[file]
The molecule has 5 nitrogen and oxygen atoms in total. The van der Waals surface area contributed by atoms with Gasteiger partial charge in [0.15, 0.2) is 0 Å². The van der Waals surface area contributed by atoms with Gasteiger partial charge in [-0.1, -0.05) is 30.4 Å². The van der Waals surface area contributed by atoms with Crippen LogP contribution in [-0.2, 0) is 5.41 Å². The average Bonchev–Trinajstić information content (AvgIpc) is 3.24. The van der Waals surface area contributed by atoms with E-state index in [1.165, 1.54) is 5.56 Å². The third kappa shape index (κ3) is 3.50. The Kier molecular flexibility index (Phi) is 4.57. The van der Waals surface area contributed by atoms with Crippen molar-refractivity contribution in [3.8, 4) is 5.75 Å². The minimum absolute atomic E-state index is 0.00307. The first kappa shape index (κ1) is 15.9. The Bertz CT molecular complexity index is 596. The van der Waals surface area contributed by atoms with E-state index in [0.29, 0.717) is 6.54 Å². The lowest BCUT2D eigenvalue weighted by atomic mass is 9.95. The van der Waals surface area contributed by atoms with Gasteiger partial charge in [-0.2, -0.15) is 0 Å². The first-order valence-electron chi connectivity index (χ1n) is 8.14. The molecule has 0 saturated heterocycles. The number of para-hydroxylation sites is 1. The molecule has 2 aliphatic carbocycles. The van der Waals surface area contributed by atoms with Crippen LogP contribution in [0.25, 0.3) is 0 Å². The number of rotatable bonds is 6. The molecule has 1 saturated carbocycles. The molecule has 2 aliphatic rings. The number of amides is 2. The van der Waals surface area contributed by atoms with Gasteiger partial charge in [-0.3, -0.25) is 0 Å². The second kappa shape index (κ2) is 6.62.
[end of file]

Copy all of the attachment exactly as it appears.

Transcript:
The molecule has 5 nitrogen and oxygen atoms in total. The van der Waals surface area contributed by atoms with Gasteiger partial charge in [0.15, 0.2) is 0 Å². The van der Waals surface area contributed by atoms with Gasteiger partial charge in [-0.1, -0.05) is 30.4 Å². The van der Waals surface area contributed by atoms with Crippen LogP contribution in [-0.2, 0) is 5.41 Å². The average Bonchev–Trinajstić information content (AvgIpc) is 3.24. The van der Waals surface area contributed by atoms with E-state index in [1.165, 1.54) is 5.56 Å². The third kappa shape index (κ3) is 3.50. The Kier molecular flexibility index (Phi) is 4.57. The van der Waals surface area contributed by atoms with Crippen molar-refractivity contribution in [3.8, 4) is 5.75 Å². The minimum absolute atomic E-state index is 0.00307. The first kappa shape index (κ1) is 15.9. The Bertz CT molecular complexity index is 596. The van der Waals surface area contributed by atoms with E-state index in [0.29, 0.717) is 6.54 Å². The lowest BCUT2D eigenvalue weighted by atomic mass is 9.95. The van der Waals surface area contributed by atoms with Gasteiger partial charge in [-0.2, -0.15) is 0 Å². The first-order valence-electron chi connectivity index (χ1n) is 8.14. The molecule has 0 saturated heterocycles. The number of para-hydroxylation sites is 1. The molecule has 2 aliphatic carbocycles. The van der Waals surface area contributed by atoms with Crippen LogP contribution in [0.25, 0.3) is 0 Å². The number of rotatable bonds is 6. The molecule has 1 saturated carbocycles. The molecule has 2 aliphatic rings. The number of amides is 2. The van der Waals surface area contributed by atoms with Gasteiger partial charge in [-0.3, -0.25) is 0 Å². The second kappa shape index (κ2) is 6.62.